As to the immediate cause of the explosion, it was from the stoppage of the lower level, by which the air was conveyed to that side of the workings. Taking the evidence of Mr. Lucas, that must clearly have been so..

Notwithstanding the evidence upon oath of Mr. Stanyer, that he examined the place where the explosion took place on the morning of its occurrence, he did not think he examined it. He did not think it was possible he could have done so, for there was no sign of gas suddenly escaping from new cutting, or anything of that sort to cause the explosion..

If the place were free from gas and safe at 5.30 it would have been safe at 10.30 if nothing had been done in it. He was bound to say there had been neglect on the part of the Charter Master. Mr. Wynne said that he believed when Stanyer went with his lamp he was higher up the pit, and not at all into the place where the explosion took place. .

The coroner summed up, the jury considered James Stanyer liable to censure for not seeing that the sump was properly cleaned out and for not having properly examined the workings on the morning of the explosion..

The news of one more colliery explosion proves the precarious character of the miners’ calling. Just as all the world seems intent upon beating the miner down in the price that he asks for his labour, the dreadful voice of death tells the whole country that not only dose the miner work underground in an atmosphere injurious to health, amid dangers from falling roofs, that so often maim and kill, but scores and hundreds of men may lose their lives in the twinkling of an eye through the flash of the death-giving fiery gas..

We have always contended that the great danger of the work ought to be considered in the remuneration given. We refer to this point now, because there are many people who will pity the widows and orphans left through the explosion, who would grudge the miner receiving some remuneration on account of the risks he runs in order that he might be better able to provide something for the support of a bereaved family in case such an accident happened. .

Scarcely a conference of miners assembles that is not darkened by intelligence of an accident which forcibly proves to all intelligent miners how absolutely requisite combination is in their case, if only to promote the better and safer working of mines..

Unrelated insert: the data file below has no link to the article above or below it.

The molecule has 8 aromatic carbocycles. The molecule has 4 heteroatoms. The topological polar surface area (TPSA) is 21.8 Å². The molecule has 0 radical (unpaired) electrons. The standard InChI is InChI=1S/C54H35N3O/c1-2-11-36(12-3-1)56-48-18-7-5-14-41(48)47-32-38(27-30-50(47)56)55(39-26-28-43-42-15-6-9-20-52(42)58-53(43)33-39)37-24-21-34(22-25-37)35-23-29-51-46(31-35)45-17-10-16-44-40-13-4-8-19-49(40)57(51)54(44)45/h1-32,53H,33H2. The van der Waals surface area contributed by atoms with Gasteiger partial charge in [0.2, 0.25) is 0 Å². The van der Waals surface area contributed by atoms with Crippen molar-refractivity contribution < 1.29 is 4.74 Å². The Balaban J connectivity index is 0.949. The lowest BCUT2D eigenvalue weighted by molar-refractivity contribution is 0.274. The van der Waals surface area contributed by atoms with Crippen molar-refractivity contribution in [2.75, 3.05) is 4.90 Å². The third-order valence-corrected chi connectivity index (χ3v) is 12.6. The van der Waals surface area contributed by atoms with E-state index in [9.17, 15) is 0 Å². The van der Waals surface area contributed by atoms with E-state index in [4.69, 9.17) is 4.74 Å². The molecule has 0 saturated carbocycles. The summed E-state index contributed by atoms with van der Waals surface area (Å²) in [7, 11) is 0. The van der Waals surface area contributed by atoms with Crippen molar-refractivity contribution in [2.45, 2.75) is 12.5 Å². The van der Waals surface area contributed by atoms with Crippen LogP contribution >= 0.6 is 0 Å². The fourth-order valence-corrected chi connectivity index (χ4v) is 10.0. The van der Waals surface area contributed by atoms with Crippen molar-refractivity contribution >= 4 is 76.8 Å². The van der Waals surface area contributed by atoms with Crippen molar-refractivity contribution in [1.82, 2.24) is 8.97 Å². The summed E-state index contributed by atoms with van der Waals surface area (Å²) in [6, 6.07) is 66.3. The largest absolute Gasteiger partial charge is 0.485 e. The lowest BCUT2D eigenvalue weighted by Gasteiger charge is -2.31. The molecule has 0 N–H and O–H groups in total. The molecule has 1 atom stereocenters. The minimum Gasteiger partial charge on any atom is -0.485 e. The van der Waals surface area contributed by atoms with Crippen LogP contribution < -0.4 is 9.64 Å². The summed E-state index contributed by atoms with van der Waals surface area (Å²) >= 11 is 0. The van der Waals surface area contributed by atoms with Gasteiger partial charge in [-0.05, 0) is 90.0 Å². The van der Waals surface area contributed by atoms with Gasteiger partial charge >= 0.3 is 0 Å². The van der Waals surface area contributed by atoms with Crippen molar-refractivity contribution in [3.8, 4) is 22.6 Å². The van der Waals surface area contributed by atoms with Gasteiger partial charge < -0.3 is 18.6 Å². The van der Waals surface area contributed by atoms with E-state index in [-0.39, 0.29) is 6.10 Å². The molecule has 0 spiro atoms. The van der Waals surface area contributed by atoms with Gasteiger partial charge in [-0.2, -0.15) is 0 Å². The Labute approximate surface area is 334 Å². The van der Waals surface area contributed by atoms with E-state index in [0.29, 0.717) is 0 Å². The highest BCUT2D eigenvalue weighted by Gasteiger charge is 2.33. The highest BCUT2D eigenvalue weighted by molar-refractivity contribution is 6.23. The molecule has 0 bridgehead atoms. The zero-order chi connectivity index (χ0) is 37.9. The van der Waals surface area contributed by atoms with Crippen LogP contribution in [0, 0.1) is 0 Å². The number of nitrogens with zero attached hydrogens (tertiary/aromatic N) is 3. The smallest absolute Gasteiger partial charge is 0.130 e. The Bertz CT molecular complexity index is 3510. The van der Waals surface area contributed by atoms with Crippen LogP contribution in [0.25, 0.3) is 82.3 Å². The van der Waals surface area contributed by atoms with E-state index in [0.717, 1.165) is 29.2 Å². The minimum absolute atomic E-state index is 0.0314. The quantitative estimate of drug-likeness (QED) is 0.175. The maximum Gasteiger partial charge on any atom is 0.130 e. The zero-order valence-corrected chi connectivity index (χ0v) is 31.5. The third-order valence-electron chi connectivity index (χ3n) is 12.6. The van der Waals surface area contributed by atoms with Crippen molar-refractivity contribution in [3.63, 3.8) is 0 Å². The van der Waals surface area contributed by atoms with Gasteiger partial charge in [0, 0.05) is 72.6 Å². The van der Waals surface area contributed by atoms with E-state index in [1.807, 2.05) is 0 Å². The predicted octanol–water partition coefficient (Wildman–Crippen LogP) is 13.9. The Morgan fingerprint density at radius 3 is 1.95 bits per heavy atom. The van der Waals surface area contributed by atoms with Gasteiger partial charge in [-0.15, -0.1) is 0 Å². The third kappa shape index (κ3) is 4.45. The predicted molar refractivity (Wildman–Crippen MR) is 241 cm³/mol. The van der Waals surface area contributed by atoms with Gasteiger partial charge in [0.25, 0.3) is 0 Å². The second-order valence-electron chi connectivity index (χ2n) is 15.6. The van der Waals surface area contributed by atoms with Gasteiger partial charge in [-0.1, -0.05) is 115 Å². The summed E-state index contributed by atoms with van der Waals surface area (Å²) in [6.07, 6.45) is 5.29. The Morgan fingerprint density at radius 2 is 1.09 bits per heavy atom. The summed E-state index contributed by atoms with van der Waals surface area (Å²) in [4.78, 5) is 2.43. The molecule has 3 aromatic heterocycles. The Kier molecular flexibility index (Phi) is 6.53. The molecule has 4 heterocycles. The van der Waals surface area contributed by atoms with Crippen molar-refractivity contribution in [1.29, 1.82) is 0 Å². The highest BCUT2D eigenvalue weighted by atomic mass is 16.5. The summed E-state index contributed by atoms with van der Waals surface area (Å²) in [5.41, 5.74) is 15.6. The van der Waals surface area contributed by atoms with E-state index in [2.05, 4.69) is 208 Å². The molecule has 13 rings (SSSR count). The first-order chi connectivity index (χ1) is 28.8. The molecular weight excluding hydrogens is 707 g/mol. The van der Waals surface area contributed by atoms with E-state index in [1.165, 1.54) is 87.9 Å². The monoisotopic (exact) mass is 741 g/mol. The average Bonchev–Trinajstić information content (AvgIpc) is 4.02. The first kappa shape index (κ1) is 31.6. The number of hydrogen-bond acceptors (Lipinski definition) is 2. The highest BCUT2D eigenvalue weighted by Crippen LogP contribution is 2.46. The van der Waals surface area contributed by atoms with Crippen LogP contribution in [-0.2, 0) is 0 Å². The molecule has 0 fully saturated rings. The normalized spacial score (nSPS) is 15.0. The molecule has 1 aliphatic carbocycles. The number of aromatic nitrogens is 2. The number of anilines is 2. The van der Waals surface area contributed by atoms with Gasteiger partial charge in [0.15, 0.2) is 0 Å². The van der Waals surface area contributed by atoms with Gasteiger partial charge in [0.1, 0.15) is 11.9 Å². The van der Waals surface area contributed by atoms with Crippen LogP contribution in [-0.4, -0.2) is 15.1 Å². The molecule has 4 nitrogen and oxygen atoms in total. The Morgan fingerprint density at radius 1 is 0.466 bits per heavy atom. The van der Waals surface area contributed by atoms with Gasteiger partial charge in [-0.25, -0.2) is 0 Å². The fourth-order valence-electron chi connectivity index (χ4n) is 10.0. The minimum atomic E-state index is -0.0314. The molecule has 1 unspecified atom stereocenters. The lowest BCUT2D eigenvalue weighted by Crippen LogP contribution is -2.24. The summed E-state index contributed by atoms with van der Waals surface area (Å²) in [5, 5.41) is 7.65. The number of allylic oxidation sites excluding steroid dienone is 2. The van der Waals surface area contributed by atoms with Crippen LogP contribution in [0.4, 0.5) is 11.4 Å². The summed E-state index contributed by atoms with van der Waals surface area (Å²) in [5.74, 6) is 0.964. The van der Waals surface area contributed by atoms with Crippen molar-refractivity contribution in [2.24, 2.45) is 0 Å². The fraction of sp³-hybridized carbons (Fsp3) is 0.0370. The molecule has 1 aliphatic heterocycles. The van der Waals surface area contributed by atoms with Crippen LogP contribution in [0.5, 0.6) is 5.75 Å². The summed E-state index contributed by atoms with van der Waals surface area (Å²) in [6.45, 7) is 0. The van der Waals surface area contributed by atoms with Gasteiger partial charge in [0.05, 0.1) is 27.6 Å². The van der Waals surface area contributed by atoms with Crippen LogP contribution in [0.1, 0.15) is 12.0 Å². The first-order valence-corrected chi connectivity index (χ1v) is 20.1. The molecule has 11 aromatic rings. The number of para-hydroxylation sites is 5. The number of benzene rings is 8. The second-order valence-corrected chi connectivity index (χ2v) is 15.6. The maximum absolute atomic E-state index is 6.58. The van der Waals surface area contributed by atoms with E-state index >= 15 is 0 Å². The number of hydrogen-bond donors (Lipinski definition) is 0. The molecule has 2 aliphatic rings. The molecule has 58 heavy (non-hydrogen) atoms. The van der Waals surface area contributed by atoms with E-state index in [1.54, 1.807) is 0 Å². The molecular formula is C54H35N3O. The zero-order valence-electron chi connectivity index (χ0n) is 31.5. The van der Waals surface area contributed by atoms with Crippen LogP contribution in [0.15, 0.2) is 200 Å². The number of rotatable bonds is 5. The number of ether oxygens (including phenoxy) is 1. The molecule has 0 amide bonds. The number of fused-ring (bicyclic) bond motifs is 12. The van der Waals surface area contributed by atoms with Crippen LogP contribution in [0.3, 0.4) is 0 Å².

Mr. Halliday well observed that an ignorance of the nature of gases and inexperience in mining frequently led to the loss of life and property, and that practical miners could not be blamed if they refused to risk their lives in mines where such men were allowed to work. .

We also heartily agree with his remarks that no fireman ought to receive an appointment without having passed some examination as to knowledge of gases, and the principles of ventilation. But no amount of knowledge will compensate for the gross carelessness, which is sometimes displayed by colliery officials. .

One explosion, at the White Barn colliery was altogether the result of negligence, for though the jury returned the anomalous verdict of “Accidental Death,” yet the strong censure passed upon the man who had charge of the pit, through his not having had the workings properly examined on the morning of the explosion, shows, that the occurrence might have been prevented if proper precautions had been taken..

But the miners must be determined first to claim by united voice and action this public support or it will be very tardily given. It is fortunate that the miners have now two able spokesmen in the House to call public attention to these important questions of life and death. The accident also enforces another lesson, viz; that no body of miners ought to be without a widow, orphans, and accident fund and that those who depend on them may not have to trust to public charity. .

On every ton of coal sent to bank there ought to be paid a small sum to form a national fund to be applied to relieving and maintaining the afflicted wives and children of the slaughtered colliers, and to those who would object to this on account of the cost, we say:.

Then to sum up the whole,
Paid as the price of coal,
Add to the gloomy roll,
What the life lost is;
Think that each miner’s fate
Leaves a home desolate,
Then you may estimate,
How much the cost is.